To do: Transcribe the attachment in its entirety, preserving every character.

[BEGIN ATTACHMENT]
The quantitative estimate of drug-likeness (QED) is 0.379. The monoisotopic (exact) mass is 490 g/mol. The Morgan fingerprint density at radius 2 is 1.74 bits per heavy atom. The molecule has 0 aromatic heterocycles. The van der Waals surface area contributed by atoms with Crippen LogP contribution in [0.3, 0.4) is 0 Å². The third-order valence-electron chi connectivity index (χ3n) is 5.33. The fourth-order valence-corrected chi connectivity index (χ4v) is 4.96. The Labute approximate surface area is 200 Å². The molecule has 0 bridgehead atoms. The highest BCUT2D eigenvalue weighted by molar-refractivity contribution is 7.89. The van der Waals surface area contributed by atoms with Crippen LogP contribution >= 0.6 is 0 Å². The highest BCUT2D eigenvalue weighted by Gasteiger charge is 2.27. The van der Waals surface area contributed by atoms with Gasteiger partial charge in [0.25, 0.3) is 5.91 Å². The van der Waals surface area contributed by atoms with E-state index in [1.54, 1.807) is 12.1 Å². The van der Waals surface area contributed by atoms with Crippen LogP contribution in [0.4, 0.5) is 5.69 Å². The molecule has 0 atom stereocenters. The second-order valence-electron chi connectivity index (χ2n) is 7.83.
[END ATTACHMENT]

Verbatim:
The quantitative estimate of drug-likeness (QED) is 0.379. The monoisotopic (exact) mass is 490 g/mol. The Morgan fingerprint density at radius 2 is 1.74 bits per heavy atom. The molecule has 0 aromatic heterocycles. The van der Waals surface area contributed by atoms with Crippen LogP contribution in [0.3, 0.4) is 0 Å². The third-order valence-electron chi connectivity index (χ3n) is 5.33. The fourth-order valence-corrected chi connectivity index (χ4v) is 4.96. The Labute approximate surface area is 200 Å². The molecule has 0 bridgehead atoms. The highest BCUT2D eigenvalue weighted by molar-refractivity contribution is 7.89. The van der Waals surface area contributed by atoms with Crippen LogP contribution >= 0.6 is 0 Å². The highest BCUT2D eigenvalue weighted by Gasteiger charge is 2.27. The van der Waals surface area contributed by atoms with Gasteiger partial charge in [0.25, 0.3) is 5.91 Å². The van der Waals surface area contributed by atoms with E-state index in [1.54, 1.807) is 12.1 Å². The van der Waals surface area contributed by atoms with Crippen LogP contribution in [0.4, 0.5) is 5.69 Å². The molecule has 0 atom stereocenters. The second-order valence-electron chi connectivity index (χ2n) is 7.83.